[Newbies] I've never written a line of code,
but want to be a programmer!
David T. Lewis
lewis at mail.msen.com
Wed Mar 30 12:46:08 UTC 2011
On Wed, Mar 30, 2011 at 07:21:39AM -0500, David Mitchell wrote:
> This list is maintained by Stephane Ducasse:
> He also wrote an excellent book, *Squeak: Learn Programming with
> Robots*that assumes no development experience:
While it is available as a free pdf, you can of course you can buy
the actual book also:
It's a good idea to buy a copy because it looks nice on your bookshelf,
and purchasing it supports the work of the author:) You can also buy
it as an e-book if you prefer.
> On Wed, Mar 30, 2011 at 2:00 AM, Tim Retz <human.shield.117 at gmail.com>wrote:
> > I seem to be having a hard time finding any sort of smalltalk tutorial that
> > doesn't assume I'm already a master programmer in some other language.
> > ...That's not to say I haven't read, and executed examples from, a few of
> > them. I've followed along with the laser game development guide by Stephan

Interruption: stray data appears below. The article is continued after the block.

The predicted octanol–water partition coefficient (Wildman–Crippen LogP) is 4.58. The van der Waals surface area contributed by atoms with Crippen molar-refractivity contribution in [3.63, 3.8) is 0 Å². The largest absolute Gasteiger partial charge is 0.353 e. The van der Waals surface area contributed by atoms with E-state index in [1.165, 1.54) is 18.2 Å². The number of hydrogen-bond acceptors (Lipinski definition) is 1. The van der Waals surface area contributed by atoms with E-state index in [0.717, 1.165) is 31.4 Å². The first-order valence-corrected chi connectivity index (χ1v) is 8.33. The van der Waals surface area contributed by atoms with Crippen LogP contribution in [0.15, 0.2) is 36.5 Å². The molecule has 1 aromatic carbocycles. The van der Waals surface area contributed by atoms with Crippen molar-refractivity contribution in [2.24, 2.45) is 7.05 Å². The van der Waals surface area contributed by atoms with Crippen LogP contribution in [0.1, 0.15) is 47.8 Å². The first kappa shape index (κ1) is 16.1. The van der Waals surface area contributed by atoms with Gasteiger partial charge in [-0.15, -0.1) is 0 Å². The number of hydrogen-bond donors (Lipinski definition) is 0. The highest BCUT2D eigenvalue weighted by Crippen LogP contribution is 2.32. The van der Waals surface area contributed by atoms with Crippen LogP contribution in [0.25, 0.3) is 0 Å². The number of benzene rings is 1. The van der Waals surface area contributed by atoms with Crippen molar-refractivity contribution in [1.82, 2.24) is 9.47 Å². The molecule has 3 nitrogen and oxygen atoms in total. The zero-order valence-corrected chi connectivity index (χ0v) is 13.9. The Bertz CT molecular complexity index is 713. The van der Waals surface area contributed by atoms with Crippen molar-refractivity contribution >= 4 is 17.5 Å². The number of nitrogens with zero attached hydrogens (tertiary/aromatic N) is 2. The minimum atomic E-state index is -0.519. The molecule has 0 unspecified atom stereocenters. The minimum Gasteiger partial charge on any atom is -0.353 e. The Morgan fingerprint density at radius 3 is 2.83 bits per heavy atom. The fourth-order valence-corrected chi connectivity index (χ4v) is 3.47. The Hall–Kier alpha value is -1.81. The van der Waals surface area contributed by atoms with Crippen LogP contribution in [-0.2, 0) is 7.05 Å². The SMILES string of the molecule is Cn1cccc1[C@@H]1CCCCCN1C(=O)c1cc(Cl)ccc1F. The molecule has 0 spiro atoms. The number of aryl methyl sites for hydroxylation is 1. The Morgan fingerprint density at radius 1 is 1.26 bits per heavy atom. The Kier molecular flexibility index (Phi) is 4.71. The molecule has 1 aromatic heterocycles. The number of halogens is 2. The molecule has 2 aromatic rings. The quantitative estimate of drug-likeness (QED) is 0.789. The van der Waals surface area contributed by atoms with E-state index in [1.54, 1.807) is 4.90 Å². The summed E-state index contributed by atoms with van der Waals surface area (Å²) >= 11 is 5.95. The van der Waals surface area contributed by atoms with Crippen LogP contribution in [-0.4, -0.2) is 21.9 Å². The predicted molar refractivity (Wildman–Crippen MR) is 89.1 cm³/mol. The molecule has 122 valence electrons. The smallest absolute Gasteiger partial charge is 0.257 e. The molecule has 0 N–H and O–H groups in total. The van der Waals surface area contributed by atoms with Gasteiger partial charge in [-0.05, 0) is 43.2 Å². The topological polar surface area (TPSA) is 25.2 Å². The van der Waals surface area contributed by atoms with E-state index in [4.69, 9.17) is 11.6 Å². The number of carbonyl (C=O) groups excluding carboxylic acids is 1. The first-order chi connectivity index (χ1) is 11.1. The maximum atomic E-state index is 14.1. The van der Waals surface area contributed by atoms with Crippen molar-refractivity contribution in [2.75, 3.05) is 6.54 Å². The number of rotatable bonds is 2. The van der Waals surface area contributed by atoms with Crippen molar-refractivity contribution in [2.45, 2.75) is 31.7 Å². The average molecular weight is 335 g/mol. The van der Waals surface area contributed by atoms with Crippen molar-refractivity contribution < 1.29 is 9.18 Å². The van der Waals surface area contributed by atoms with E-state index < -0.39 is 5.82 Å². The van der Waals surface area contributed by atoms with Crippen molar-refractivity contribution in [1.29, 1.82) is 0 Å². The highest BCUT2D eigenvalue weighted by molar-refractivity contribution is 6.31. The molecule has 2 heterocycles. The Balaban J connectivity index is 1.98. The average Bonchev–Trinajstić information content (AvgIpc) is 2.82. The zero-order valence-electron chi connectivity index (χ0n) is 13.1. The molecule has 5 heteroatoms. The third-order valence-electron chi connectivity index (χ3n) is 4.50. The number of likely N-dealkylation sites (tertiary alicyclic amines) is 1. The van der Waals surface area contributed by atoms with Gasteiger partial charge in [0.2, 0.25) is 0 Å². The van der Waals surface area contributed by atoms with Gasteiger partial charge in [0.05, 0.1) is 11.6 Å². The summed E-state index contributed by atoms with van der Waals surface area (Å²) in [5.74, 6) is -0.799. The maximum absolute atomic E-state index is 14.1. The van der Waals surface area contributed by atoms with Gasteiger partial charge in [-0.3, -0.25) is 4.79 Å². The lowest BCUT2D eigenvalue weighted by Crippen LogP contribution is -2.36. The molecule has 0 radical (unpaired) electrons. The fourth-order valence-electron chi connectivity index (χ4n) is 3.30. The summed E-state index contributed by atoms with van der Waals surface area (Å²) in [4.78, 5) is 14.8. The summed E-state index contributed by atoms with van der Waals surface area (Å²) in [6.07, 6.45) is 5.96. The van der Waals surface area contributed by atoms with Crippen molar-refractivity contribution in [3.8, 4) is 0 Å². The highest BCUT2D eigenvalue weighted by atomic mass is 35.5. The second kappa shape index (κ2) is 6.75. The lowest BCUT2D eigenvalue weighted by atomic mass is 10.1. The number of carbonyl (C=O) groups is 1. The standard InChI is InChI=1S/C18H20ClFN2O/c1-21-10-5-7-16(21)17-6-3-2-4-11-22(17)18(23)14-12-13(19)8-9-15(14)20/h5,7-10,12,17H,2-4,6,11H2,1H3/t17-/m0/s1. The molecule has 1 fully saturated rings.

> > B
> > Wessels (I can find a link if anyone wants it), I've read most of Squeak By
> > Example and a few others, so I have explored enough for a basic
> > understanding. My problem is that smalltalk is my first programing
> > language,
> > So I need to figure out how to break a problem down to something I can code
> > out (I need to learn to "scratch-code" in a workspace).
> > Does anyone know where I can find such a guide, or even outline one for me
> > to build as I learn?
> > On another note, I have tried to learn the "basics" of programing in other
> > languages (most recently C++), but now that I've been exposed to smalltalk,
> > it all seems cumbersome and scattered. I end up getting too frustrated with
> > the need to reference some other part of the book so often, as well as the
> > edit-compile-debug cycle.
More information about the Beginners